There is no fire station in the small town where I live in South Lincs, so I called the Boston station and caught the resident fire officer just as he was about to leave. He said straightway he'd send a fire engine, as they had better sealing putty than the potter's clay. They use it on lorry tanks. Anyway, they arrived 20 minutes later - five blokes! Very helpful. Within just ten minutes the guy who seemed to have done it before had sealed it with the stuff they use, which is called Dammit (I've since looked it up on the internet). They covered the Dammit with several layers of what looked like black duct tape.
In the interim I called my heating engineer, who is coming first thing this morning with temporary bund tanks to pump out my tank into. I'll have to get a new tank, but I don't know whether to get a single-skin or a bund tank. The fire officer thought bund tanks were mandatory now, but I still see firms on the internet selling single-skin ones, which my current one is.
Thing is, I took delivery of heating oil yesterday mid-morning and it filled the tank brimfull, so probably the extra pressure of 2000 litres pressing on the tank was enough for it to give way. The tank was manufactured in 2004. I'm just hoping the repair will last until tomorrow morning, but if it bursts open again, the fire officer said just ring 999 as my details will now be on the system already.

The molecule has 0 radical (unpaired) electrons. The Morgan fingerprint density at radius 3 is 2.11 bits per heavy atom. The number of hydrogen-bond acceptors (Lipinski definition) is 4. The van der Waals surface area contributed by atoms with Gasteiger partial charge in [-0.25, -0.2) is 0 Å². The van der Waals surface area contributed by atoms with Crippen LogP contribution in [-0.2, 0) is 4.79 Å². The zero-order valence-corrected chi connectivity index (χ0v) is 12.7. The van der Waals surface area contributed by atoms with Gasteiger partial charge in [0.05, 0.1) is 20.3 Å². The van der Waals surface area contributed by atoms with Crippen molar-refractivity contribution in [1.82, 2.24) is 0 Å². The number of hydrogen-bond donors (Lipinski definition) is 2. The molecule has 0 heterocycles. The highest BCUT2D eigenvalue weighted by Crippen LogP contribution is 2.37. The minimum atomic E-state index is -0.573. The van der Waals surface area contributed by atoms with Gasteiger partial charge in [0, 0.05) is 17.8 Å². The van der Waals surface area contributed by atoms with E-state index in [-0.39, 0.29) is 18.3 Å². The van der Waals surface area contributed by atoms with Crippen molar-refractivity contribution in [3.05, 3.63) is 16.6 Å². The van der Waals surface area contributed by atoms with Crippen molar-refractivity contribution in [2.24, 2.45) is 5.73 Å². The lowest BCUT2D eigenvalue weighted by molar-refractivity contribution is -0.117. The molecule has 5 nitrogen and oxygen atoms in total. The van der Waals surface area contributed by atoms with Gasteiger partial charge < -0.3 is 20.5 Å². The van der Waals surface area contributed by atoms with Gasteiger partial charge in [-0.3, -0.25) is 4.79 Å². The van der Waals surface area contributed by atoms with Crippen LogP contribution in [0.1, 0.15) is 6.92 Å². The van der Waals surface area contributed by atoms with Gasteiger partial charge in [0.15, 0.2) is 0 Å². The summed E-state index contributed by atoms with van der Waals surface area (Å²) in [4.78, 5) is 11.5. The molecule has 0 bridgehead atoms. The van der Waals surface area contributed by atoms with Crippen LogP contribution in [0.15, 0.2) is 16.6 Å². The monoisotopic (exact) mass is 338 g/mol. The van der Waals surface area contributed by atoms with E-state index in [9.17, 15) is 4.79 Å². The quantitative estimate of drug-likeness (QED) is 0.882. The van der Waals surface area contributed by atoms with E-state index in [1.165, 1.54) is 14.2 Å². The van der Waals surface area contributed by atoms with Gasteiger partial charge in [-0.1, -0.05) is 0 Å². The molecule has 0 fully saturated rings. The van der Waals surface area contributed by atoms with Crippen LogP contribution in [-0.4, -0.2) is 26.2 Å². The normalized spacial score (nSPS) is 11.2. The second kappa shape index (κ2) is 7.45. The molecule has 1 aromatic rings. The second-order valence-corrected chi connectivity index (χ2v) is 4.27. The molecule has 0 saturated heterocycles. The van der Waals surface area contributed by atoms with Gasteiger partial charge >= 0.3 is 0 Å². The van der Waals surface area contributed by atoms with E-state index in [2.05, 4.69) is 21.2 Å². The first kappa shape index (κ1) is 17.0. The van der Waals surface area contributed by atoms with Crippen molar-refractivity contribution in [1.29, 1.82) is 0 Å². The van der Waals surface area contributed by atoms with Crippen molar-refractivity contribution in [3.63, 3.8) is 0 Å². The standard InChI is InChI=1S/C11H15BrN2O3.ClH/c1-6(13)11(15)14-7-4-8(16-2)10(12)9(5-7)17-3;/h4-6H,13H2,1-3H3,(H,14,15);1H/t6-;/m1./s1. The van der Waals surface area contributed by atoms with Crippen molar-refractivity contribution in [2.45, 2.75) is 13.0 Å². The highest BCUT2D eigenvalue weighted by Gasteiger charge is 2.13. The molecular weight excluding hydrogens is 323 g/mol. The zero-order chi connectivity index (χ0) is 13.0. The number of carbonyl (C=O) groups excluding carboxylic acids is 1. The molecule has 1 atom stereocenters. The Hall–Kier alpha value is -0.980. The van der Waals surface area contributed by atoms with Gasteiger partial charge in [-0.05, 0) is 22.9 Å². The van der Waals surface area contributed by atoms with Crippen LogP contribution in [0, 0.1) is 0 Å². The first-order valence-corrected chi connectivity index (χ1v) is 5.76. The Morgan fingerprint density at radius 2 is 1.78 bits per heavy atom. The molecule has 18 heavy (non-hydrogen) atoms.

Update: I didn't sleep much, so went out to check the repair during the night. It lasted about 6 hours completely dry, but at about 01:30 am this morning I noticed it was weeping slightly. At 04:30 am it was weeping more, and now, at 08:00 am it is dripping ~slightly~ (about a drip every 3 seconds). I gathered the leakage in a plastic bowl, which has accumulated about 2 litres overnight, though some of that may well be rainwater as it6's been raining off and on throughout the night.
The other thing was, a neighbour across the road two or three doors down had exactly the same thing happen to him, according to my immediate neighbour. He had his tank filled right up and it developed a leak soon afterwards! These tanks are now over 11 years old on the estate. They are, I see from the internet, guaranteed for ten years, but I had assumed they last forever.
1. What other course of action might I have taken?
2. Should I get a bund tank or is single-skin okay? Note that bund tanks don't come in as many sizes (capacities) and are at least twice the price of single-skin. Howeverm I'm not worried about the cost at the moment. I just want to get it sorted.
3. Should I NEVER AGAIN fill the new tank up to the top?
4. Any further suggestions as to replacing the tank with the new one? My friendly heating engineer will do all the work, but I'm asking what points to remember? How heavy are these plastic tanks when empty?
The tank is round cross-section, about 1m diameter and 2m long.